TORONTO – The prospect of higher mortgage rates and stiffer rules that went into effect this week on qualifying for house loans have left Canadians scrambling for answers to their home financing questions before rates rise.
Many Canadians already faced with growing consumer debt are worried about how they’ll continue to make payments once mortgage rates rise. And many others, who want to get into the market ahead of rate hikes wonder how or if they’ll be able to do so.
Big Canadian banks have hikes their fixed-rate mortgage rates by as much as 0.85 per cent in recent weeks and the Bank of Canada said Tuesday that it could raise its key lending rate from 0.25 per cent as early as June, which brings variable and short-term rates into play.
And as the reality of higher rates creeps closer, mortgage holders face a slew of insomnia-inducing questions.
The answers are different for each homeowner or prospective homebuyer, mortgage experts say, but there are some general rules that wise mortgage holders follow in order to cushion themselves against rate hikes.
Jim Rawson, a Toronto-based regional manager at mortgage broker Invis, said those with mortgages coming up for renewal in the next four months and buyers looking to get into the market before rates rise should get pre-approved at current rates, giving them 120 days to lock in.
Refinancing is also an option for those worried about existing mortgages, but owners would have to pay a penalty.
“If you think that rates are going to go up three points in the next two years and you have a year or two left on your mortgage, to pay a small penalty for the peace of mind for the next five years might be worth it,” says Rawson.
Nervous buyers should consider a fixed-rate mortgages for a longer period of time and take comfort in knowing the payment will not change for the term of the mortgage, Rawson said.
“You don’t ever want to put somebody into a variable rate mortgage, although there are savings to be had right now if they’re going to be worried about what happens with rates every night,” he said.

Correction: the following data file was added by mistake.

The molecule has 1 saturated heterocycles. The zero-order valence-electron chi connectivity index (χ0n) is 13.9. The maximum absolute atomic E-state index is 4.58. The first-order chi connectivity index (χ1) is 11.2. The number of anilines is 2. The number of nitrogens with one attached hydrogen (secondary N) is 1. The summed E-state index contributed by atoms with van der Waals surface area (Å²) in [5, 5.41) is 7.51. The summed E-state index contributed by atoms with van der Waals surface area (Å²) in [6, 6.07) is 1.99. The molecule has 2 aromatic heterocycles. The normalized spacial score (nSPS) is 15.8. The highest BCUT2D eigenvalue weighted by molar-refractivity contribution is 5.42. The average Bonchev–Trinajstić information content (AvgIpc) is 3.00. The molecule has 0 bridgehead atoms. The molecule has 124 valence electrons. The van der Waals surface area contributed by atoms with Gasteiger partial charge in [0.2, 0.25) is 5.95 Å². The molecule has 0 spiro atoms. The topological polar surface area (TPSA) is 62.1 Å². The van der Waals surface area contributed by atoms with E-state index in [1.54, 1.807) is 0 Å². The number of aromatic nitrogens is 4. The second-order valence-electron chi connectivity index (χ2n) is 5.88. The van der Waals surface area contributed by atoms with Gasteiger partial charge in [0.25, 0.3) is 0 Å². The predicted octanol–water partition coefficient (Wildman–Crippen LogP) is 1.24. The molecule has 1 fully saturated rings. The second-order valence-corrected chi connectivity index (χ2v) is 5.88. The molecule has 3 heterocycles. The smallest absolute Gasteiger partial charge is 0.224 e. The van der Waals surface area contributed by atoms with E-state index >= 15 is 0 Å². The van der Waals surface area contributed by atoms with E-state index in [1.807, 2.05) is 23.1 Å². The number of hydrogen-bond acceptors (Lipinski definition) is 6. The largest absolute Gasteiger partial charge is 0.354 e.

“If they’re going to lose sleep over it, for Pete’s sake take a five-year (rate) at 4.64 (per cent), it’s still an incredible rate.”
New mortgage rules introduced this week will force some consumers to plan for rate hikes because all potential homeowners must now meet the borrowing standards for a five-year fixed-rate loan, even if they choose variable or shorter-term loans.
But the rules will only disqualify about five per cent of the applicants who would be most unprepared when rates rise, leaving about 95 per cent to take responsibility for their own financial security.
Homebuyers who don’t qualify for the five-year posted rate may either have to put more money down, or buy a less expensive property, Rawson said.
“Instead of buying a dream home, they might buy a starter home like most people used to have to do.”
Homebuyers worried about their ability to make payments may have to compromise, says Peter Veselinovich, vice-president of mortgage operations at Investors Group.
“You might have to settle for a little less house initially in order to start building up equity, or you might want to consider having a cushion in your payments.”